The eyes of school reformers—and their opponents—are fixed on Chicago, where the teachers’ union has picked a fight with Mayor Rahm Emanuel. If nothing else, this shows that New York’s teachers’ union has no monopoly on foolishness. Some politicians pretend to be rough-and-tumble characters. Mr. Emanuel is the real deal, as the teachers in Chicago are discovering.
The teachers’ strike has moved into its second week, although there are signs that the dispute may end as early as late Tuesday afternoon, after press time. If it doesn’t, the mayor plans to go to court to force the teachers back into the classroom. As well he should, because the strike was an affront to the city and, of course, to Chicago’s 350,000 students. Before they walked out, the teachers managed to water down some needed reforms—the city agreed, for example, to hire back some laid-off teachers regardless of their past performance in the classroom—and extracted an additional $74 million per year in salary hikes. Mr. Emanuel, for his part, insists on including standardized tests scores as part of teacher performance evaluations. The union, of course, hates this. Like their counterparts in New York’s schools, union leaders in Chicago oppose anything that even hints at accountability.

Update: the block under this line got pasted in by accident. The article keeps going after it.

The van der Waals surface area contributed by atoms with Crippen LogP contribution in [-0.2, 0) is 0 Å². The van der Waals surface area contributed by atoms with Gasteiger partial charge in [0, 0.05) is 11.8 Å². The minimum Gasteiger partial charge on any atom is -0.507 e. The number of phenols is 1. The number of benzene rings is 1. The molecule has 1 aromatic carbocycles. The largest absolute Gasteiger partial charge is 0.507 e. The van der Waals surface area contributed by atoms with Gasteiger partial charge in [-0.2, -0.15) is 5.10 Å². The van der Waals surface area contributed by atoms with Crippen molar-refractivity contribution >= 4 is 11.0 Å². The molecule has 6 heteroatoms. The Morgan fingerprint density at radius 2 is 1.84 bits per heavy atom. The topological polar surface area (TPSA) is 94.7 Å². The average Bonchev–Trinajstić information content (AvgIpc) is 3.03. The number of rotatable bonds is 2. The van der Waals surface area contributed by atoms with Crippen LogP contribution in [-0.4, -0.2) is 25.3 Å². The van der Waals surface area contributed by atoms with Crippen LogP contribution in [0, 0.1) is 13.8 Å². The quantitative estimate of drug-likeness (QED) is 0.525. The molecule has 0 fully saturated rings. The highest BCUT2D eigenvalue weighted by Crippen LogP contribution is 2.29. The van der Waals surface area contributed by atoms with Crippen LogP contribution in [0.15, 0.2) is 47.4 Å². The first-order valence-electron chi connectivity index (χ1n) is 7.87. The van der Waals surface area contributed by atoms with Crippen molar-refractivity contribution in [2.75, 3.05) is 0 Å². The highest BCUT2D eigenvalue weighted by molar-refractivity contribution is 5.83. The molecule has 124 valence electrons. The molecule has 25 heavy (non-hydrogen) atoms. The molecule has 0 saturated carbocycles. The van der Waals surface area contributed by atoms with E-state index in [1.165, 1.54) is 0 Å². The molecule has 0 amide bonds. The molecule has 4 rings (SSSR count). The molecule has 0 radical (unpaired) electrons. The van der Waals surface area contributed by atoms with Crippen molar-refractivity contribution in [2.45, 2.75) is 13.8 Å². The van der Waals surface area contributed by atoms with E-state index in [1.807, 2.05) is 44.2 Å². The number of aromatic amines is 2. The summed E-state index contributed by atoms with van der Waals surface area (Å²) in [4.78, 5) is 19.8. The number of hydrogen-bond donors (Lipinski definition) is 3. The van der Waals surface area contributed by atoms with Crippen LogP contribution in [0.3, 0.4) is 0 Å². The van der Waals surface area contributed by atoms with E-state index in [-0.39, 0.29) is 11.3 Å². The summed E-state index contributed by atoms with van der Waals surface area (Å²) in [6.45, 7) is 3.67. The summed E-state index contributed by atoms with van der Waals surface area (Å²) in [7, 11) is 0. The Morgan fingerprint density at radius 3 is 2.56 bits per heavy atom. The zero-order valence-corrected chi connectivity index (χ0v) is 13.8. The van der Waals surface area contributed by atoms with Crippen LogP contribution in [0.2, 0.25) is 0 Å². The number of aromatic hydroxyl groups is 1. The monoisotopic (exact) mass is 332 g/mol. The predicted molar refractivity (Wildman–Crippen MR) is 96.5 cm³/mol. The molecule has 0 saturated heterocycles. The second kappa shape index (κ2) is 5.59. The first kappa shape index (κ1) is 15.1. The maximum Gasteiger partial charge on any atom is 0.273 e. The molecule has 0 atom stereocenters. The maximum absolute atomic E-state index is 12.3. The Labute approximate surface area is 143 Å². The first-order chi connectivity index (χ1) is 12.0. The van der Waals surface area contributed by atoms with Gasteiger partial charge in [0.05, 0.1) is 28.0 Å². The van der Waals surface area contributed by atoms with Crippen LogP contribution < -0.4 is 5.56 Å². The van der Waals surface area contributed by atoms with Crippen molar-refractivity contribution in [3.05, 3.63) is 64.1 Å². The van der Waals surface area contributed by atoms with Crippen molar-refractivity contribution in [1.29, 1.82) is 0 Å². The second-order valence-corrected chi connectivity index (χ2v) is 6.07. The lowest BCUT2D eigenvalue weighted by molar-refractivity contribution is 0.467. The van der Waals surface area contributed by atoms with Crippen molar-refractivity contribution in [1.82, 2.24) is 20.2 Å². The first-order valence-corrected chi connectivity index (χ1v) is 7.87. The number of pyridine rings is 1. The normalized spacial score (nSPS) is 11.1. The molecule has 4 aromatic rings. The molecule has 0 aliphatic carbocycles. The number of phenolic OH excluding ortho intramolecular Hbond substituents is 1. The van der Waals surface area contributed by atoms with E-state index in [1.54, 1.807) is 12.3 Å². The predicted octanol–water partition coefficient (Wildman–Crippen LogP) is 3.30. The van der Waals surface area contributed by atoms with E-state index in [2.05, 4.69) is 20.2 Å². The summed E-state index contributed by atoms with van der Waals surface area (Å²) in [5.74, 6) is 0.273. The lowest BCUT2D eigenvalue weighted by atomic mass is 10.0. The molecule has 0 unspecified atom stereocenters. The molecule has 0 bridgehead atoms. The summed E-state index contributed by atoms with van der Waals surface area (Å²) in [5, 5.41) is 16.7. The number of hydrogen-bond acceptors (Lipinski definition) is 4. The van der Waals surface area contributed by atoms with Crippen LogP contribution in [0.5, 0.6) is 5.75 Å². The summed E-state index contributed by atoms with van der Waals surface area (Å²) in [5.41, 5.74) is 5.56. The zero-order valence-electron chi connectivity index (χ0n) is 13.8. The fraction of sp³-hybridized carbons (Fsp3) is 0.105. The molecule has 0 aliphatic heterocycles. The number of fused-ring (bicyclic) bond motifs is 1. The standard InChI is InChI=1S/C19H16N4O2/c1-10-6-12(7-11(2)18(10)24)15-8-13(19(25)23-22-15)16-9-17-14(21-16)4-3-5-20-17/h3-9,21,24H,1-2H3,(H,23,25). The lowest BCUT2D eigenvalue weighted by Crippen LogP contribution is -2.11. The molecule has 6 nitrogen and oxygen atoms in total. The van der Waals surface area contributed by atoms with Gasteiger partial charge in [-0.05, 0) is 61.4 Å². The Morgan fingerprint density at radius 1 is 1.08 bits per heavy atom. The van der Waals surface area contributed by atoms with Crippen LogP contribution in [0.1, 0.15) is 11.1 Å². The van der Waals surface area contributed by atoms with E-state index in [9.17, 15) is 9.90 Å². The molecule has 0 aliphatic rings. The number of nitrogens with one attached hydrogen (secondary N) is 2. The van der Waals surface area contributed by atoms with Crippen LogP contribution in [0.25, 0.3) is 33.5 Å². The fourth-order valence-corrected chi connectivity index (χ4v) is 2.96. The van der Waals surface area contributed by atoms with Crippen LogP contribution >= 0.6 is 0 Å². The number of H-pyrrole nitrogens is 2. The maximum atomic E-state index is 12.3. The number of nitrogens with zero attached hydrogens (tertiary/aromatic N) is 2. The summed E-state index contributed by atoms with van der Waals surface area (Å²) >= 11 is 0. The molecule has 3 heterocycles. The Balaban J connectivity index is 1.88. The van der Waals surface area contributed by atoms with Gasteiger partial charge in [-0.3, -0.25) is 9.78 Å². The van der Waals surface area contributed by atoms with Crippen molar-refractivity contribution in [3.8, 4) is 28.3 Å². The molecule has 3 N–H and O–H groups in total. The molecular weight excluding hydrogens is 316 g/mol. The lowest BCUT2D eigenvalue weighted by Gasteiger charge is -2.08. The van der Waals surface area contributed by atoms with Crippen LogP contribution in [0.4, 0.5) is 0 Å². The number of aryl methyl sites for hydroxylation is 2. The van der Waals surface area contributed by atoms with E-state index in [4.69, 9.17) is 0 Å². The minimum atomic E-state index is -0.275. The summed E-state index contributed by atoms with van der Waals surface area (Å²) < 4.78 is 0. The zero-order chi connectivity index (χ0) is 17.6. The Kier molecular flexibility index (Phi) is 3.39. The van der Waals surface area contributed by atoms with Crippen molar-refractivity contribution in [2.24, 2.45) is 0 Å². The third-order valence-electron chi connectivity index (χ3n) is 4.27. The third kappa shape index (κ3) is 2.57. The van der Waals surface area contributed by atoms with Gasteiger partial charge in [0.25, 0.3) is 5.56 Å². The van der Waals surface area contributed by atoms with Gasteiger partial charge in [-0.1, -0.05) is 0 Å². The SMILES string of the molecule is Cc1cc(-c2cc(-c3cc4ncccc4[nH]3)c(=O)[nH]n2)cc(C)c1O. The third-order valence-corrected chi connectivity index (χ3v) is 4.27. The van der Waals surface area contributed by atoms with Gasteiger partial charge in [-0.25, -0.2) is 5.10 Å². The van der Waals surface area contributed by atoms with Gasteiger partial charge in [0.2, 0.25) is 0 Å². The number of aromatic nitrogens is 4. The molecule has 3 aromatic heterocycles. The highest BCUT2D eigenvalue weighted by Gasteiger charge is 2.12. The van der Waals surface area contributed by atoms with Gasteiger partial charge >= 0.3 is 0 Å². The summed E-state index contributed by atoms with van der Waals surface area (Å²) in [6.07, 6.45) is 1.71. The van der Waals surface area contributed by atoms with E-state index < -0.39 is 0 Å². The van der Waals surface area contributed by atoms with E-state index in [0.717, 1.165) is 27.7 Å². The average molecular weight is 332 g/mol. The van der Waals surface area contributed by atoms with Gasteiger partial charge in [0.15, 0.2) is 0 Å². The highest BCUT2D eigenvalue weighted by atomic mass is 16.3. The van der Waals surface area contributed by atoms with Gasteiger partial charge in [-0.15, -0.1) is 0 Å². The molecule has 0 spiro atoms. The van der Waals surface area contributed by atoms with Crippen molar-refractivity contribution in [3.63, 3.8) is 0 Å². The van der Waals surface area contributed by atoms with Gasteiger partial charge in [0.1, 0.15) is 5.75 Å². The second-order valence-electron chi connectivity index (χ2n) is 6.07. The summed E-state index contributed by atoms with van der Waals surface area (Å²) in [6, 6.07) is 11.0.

New York most definitely has a dog in this fight—his name is Rahm. Read More